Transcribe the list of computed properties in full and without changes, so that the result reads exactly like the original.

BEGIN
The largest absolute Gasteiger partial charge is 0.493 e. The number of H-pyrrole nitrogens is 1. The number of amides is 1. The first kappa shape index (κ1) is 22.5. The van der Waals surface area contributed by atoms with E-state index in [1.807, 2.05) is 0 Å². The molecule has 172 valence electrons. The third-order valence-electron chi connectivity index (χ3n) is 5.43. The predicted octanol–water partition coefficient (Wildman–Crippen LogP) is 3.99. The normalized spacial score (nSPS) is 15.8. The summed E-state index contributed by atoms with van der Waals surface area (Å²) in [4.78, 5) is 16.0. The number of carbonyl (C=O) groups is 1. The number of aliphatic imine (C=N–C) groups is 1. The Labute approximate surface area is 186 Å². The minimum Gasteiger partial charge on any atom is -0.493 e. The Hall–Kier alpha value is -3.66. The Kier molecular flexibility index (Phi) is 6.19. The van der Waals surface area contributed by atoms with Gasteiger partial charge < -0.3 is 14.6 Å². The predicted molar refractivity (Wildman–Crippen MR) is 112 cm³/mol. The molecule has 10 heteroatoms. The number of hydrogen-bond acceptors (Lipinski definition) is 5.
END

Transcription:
The largest absolute Gasteiger partial charge is 0.493 e. The number of H-pyrrole nitrogens is 1. The number of amides is 1. The first kappa shape index (κ1) is 22.5. The van der Waals surface area contributed by atoms with E-state index in [1.807, 2.05) is 0 Å². The molecule has 172 valence electrons. The third-order valence-electron chi connectivity index (χ3n) is 5.43. The predicted octanol–water partition coefficient (Wildman–Crippen LogP) is 3.99. The normalized spacial score (nSPS) is 15.8. The summed E-state index contributed by atoms with van der Waals surface area (Å²) in [4.78, 5) is 16.0. The number of carbonyl (C=O) groups is 1. The number of aliphatic imine (C=N–C) groups is 1. The Labute approximate surface area is 186 Å². The minimum Gasteiger partial charge on any atom is -0.493 e. The Hall–Kier alpha value is -3.66. The Kier molecular flexibility index (Phi) is 6.19. The van der Waals surface area contributed by atoms with Gasteiger partial charge < -0.3 is 14.6 Å². The predicted molar refractivity (Wildman–Crippen MR) is 112 cm³/mol. The molecule has 10 heteroatoms. The number of hydrogen-bond acceptors (Lipinski definition) is 5.